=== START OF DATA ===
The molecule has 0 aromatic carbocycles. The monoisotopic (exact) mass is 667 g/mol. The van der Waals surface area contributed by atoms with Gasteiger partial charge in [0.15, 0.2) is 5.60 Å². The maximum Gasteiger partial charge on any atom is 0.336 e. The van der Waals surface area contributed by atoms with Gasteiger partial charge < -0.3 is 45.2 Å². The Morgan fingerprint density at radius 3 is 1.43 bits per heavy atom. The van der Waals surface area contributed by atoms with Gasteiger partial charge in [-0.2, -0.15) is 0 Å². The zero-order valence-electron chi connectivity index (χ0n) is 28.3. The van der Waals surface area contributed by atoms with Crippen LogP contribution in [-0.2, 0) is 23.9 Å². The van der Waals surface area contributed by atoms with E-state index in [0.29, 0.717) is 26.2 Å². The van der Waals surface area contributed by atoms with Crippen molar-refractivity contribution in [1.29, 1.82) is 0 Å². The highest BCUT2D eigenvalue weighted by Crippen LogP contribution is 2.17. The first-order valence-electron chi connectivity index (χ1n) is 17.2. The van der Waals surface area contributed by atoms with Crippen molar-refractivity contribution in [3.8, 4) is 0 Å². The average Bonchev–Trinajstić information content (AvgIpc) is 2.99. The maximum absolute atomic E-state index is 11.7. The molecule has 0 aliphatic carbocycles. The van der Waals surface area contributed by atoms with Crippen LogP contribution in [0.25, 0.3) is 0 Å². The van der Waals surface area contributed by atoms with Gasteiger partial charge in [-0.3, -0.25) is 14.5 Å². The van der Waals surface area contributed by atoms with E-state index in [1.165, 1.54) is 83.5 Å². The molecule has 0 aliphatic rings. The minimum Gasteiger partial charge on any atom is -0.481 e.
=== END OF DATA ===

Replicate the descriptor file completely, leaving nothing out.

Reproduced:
The molecule has 0 aromatic carbocycles. The monoisotopic (exact) mass is 667 g/mol. The van der Waals surface area contributed by atoms with Gasteiger partial charge in [0.15, 0.2) is 5.60 Å². The maximum Gasteiger partial charge on any atom is 0.336 e. The van der Waals surface area contributed by atoms with Gasteiger partial charge < -0.3 is 45.2 Å². The Morgan fingerprint density at radius 3 is 1.43 bits per heavy atom. The van der Waals surface area contributed by atoms with Gasteiger partial charge in [-0.2, -0.15) is 0 Å². The zero-order valence-electron chi connectivity index (χ0n) is 28.3. The van der Waals surface area contributed by atoms with Crippen LogP contribution in [-0.2, 0) is 23.9 Å². The van der Waals surface area contributed by atoms with E-state index in [0.29, 0.717) is 26.2 Å². The van der Waals surface area contributed by atoms with Crippen molar-refractivity contribution in [1.29, 1.82) is 0 Å². The highest BCUT2D eigenvalue weighted by Crippen LogP contribution is 2.17. The first-order valence-electron chi connectivity index (χ1n) is 17.2. The van der Waals surface area contributed by atoms with Crippen molar-refractivity contribution in [3.8, 4) is 0 Å². The average Bonchev–Trinajstić information content (AvgIpc) is 2.99. The maximum absolute atomic E-state index is 11.7. The molecule has 0 aliphatic carbocycles. The van der Waals surface area contributed by atoms with Crippen LogP contribution in [0.25, 0.3) is 0 Å². The van der Waals surface area contributed by atoms with Gasteiger partial charge in [-0.3, -0.25) is 14.5 Å². The van der Waals surface area contributed by atoms with E-state index in [1.165, 1.54) is 83.5 Å². The molecule has 0 aliphatic rings. The minimum Gasteiger partial charge on any atom is -0.481 e.